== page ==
shear (kt; blue contours and color fill), and (f) supercell composite
parameter for the effective layer (blue contours) and Bunkers storm
motion (kt; barbs). The area of interest, Oconee County (O), Pickens
County (P), and Anderson County (A), South Carolina, is shaded light
blue. Click on each image to enlarge.
The less-than-optimal thermodynamic environment was thought to be a
limiting factor, but the favorable shear would support isolated
tornadoes and wind damage, as stated by the SPC in a mesoscale
discussion issued at 2000 UTC. The continued development of a line
of thunderstorms toward more favorable buoyancy motivated the SPC to
issue a Tornado Watch (#0066) for part of northeast Georgia and all
of Upstate South Carolina at 2031 UTC.
4. Radar Observations
Between 2000 UTC and 2030 UTC, the convection moving across north
Georgia had consolidated into a short QLCS from western Oconee County,
South Carolina, to Barrow County, Georgia. A bowing segment of the
line was located over Franklin County, Georgia. A comparison of 0.5
degree scans from the KGSP radar between 1957 UTC and 2031 UTC showed
evidence of a rear inflow jet impinging upon the upshear side of the
QLCS immediately behind the bowing segment (Fig. 11). A relative
desiccation of reflectivity was noted behind the bowing segment, which
could have been the result of drier air descending from mid-levels
behind the QLCS. The base velocity data showed an area of stronger
inbound echoes immediately behind the bow in western Franklin County.
Figure 11. KGSP radar 0.5 degree (a) base reflectivity and (b) base
velocity at 1958 UTC, and (c) base reflectivity and (d) base velocity
at 2031 UTC. The reflectivity color table is shown on the left bar and
the velocity color table is shown on the right color bar. Note the hole
of no reflectivity over Homer in (c). The diamond shape in (c) and
(d) denotes the location of a radar-detected hail core. Note the region
of higher velocity in the darker green color to the west of the diamond
in (d) corresponding to the concave reflectivity gradient in (c). Click
on image to enlarge.
An interesting feature developed on the southeast flank of the bowing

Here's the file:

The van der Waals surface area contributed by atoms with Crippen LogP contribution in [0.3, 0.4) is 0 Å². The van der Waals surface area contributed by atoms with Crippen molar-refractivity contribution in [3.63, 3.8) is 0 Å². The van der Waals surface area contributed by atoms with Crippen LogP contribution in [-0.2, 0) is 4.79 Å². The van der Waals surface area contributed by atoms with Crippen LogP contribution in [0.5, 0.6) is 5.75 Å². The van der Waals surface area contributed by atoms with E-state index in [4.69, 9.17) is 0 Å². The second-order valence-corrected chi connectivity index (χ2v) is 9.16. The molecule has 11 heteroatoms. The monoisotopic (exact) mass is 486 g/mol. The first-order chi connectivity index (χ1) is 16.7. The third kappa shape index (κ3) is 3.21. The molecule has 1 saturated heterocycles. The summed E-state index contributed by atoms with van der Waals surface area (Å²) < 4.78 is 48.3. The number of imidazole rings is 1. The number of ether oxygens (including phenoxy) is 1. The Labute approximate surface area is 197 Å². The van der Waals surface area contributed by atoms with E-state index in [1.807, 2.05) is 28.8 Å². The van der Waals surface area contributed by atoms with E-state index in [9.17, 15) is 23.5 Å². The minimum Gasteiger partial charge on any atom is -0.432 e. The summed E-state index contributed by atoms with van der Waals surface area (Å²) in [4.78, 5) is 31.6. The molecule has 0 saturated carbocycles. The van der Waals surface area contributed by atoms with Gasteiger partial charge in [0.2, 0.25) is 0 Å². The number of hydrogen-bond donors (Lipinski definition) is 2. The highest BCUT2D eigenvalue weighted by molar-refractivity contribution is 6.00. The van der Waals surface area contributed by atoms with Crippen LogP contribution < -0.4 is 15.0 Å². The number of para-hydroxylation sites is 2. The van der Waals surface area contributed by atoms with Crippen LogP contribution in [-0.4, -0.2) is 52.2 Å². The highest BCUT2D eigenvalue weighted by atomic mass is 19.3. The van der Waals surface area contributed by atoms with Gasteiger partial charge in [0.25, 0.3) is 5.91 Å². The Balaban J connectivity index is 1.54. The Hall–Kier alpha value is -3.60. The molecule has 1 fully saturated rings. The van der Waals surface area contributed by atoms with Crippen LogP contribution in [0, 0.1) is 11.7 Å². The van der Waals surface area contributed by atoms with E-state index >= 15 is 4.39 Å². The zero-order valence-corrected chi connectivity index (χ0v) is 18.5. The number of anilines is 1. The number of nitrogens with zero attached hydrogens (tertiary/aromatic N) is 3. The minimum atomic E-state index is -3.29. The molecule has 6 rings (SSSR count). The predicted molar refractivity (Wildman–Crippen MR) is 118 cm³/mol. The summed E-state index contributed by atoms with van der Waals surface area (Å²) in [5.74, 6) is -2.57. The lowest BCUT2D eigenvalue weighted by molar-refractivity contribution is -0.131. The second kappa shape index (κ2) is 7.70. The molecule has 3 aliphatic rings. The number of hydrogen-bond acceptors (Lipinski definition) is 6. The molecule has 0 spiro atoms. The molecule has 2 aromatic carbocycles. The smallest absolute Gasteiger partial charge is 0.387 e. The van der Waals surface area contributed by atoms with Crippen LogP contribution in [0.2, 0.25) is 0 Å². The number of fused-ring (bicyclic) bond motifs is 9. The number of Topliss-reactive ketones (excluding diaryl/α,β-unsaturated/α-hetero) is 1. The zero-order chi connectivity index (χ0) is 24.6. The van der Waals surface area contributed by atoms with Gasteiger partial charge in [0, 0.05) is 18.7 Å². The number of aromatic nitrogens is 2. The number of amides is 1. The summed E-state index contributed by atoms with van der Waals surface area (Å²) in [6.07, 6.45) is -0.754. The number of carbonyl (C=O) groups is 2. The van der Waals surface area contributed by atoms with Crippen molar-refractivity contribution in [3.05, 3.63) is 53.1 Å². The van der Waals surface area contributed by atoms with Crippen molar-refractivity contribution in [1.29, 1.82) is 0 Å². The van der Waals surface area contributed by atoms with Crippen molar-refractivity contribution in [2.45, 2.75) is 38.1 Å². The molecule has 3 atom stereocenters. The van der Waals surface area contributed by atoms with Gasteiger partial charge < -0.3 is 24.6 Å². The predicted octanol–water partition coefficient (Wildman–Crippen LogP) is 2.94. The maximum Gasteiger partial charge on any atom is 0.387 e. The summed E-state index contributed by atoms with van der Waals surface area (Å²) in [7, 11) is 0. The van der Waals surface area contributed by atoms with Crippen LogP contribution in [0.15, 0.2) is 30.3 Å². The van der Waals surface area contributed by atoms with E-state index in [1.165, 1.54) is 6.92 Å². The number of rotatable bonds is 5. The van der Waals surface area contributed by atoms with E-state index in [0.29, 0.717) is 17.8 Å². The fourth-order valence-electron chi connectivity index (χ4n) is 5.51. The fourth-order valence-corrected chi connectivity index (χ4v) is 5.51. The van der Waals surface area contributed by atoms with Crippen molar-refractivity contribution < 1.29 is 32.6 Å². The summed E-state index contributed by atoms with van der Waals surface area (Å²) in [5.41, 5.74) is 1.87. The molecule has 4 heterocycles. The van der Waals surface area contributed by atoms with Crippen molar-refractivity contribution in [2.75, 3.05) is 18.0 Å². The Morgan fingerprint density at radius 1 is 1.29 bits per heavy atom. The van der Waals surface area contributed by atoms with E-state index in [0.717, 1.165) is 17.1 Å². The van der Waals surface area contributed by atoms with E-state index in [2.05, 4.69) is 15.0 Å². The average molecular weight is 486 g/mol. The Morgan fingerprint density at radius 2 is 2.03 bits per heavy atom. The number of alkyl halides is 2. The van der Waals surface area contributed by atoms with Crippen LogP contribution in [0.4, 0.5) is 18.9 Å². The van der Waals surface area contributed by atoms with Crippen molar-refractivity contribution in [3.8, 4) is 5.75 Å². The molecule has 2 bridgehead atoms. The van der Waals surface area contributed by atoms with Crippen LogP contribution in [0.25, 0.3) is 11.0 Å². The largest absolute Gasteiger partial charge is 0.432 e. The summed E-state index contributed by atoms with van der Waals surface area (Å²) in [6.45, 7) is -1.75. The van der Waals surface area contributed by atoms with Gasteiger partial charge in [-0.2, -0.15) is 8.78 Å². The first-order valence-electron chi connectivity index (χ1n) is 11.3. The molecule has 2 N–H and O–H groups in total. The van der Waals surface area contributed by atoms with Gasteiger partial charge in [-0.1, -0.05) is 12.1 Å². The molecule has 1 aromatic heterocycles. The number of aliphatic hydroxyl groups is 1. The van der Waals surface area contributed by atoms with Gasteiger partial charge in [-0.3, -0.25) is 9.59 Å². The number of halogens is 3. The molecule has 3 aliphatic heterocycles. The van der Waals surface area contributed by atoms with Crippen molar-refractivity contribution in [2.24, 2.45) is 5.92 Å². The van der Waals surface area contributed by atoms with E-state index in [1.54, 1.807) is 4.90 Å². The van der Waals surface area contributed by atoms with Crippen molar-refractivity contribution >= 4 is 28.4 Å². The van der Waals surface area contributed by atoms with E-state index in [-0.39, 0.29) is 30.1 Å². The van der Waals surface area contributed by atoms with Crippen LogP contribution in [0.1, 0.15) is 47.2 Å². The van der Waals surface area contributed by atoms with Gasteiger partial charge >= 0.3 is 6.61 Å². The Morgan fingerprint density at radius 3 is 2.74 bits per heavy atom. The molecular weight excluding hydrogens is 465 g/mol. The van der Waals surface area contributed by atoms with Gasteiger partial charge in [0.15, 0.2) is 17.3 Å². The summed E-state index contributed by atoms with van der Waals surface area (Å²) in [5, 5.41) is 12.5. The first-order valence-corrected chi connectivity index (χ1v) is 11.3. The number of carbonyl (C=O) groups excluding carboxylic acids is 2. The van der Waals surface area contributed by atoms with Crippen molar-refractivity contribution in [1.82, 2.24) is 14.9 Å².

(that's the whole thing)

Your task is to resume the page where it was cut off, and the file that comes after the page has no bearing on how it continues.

segment of the QLCS between 2023 UTC and 2036 UTC (Fig. 12). Within a
larger area of stratiform-like precipitation preceding the QLCS, a patch
of low reflectivity appeared over southern Franklin County by 2027 UTC.
There was some evidence of the low reflectivity area first on the
1.8 degree scan at 2019 UTC, which suggested downward development of
this feature. The low reflectivity area elongated north to south and
moved into the western part of Hart County, Georgia, by 2036 UTC, and
then wrapped around the eastern flank of the QLCS near Fair Play by
2044 UTC. Meanwhile, an inflection point developed along the QLCS
between 2031 UTC and 2044 UTC, and was located between Lavonia and Lake
Hartwell at 2044 UTC.
Figure 12. KGSP 0.5 degree base reflectivity at (a) 2023 UTC,
(b) 2027 UTC, (c) 2031 UTC, (d) 2036 UTC, (e) 2040 UTC, and (f) 2044 UTC.
The reflectivity values are given by the color table in the upper left
corner of each image. The yellow arrow in (c) shows the location of the
weak echo channel and the length of the arrow is 10 miles. Click on
image to enlarge.
Between 2040 UTC and 2052 UTC, the bowing segment of the QLCS surged
forward at approximately 60 kt from northeast Franklin County, across
extreme southern Oconee County, to Townville, South Carolina (Fig. 13
and 14). A break in the line occurred on both the 1.3 degree and
1.8 degree scans by 2052 UTC, which corresponded to a range of elevation
from 7,000 ft to 13,000 ft AGL in the storm. No break was discernable
on the lowest two elevation cuts, although a forward bulge was evident
to the northeast of Fair Play.
Figure 13. KGSP base reflectivity at 2040 UTC on the (a) 0.5 degree,
(b) 0.9 degree, (c) 1.3 degree, and (d) 1.8 degree scans. The reflectivity
color table is given by the table in the upper left corner of each image.
Click on image to enlarge.
Figure 14. As in Fig. 13, except for 2052 UTC. Click on image to enlarge.
Although broad rotation was associated with the bowing segment of the
QLCS, maximum rotational velocity and shear were considered insignificant
on the lowest three elevation scans from the KGSP radar through 2048 UTC
(Fig. 15), as both measures of mesocyclone strength remained in the "weak"
or "minimal" categories. A small jump was noted in rotational velocity
at all three levels at 2052 UTC, but this only brought the rotation into
the "minimal mesocyclone" range, where it remained during the 2057 UTC
volume scan. The shear remained minimal but with an increasing trend
through 2057 UTC as the distance between regions of inbound and outbound
storm relative motion decreased. On the 2101 UTC scan, the maximum
rotational velocity showed another small increase, but the maximum